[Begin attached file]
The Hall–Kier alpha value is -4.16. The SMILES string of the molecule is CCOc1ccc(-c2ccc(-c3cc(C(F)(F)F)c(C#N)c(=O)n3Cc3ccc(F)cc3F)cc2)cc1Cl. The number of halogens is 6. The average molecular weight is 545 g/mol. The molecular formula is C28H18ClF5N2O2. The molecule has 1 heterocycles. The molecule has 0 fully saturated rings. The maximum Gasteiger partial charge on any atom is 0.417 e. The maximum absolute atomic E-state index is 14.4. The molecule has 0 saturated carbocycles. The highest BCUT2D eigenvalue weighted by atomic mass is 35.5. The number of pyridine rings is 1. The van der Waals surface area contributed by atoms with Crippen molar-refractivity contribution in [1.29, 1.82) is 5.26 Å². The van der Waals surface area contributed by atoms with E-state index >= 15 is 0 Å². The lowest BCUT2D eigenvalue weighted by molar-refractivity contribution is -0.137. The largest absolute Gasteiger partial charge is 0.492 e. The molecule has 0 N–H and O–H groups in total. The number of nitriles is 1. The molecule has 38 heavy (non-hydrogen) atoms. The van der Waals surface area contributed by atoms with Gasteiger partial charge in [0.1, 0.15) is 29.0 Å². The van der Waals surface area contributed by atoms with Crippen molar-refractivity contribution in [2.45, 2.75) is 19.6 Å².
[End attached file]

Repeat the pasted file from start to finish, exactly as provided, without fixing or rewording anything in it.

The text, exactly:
The Hall–Kier alpha value is -4.16. The SMILES string of the molecule is CCOc1ccc(-c2ccc(-c3cc(C(F)(F)F)c(C#N)c(=O)n3Cc3ccc(F)cc3F)cc2)cc1Cl. The number of halogens is 6. The average molecular weight is 545 g/mol. The molecular formula is C28H18ClF5N2O2. The molecule has 1 heterocycles. The molecule has 0 fully saturated rings. The maximum Gasteiger partial charge on any atom is 0.417 e. The maximum absolute atomic E-state index is 14.4. The molecule has 0 saturated carbocycles. The highest BCUT2D eigenvalue weighted by atomic mass is 35.5. The number of pyridine rings is 1. The van der Waals surface area contributed by atoms with Crippen molar-refractivity contribution in [1.29, 1.82) is 5.26 Å². The van der Waals surface area contributed by atoms with E-state index >= 15 is 0 Å². The lowest BCUT2D eigenvalue weighted by molar-refractivity contribution is -0.137. The largest absolute Gasteiger partial charge is 0.492 e. The molecule has 0 N–H and O–H groups in total. The number of nitriles is 1. The molecule has 38 heavy (non-hydrogen) atoms. The van der Waals surface area contributed by atoms with Gasteiger partial charge in [0.1, 0.15) is 29.0 Å². The van der Waals surface area contributed by atoms with Crippen molar-refractivity contribution in [2.45, 2.75) is 19.6 Å².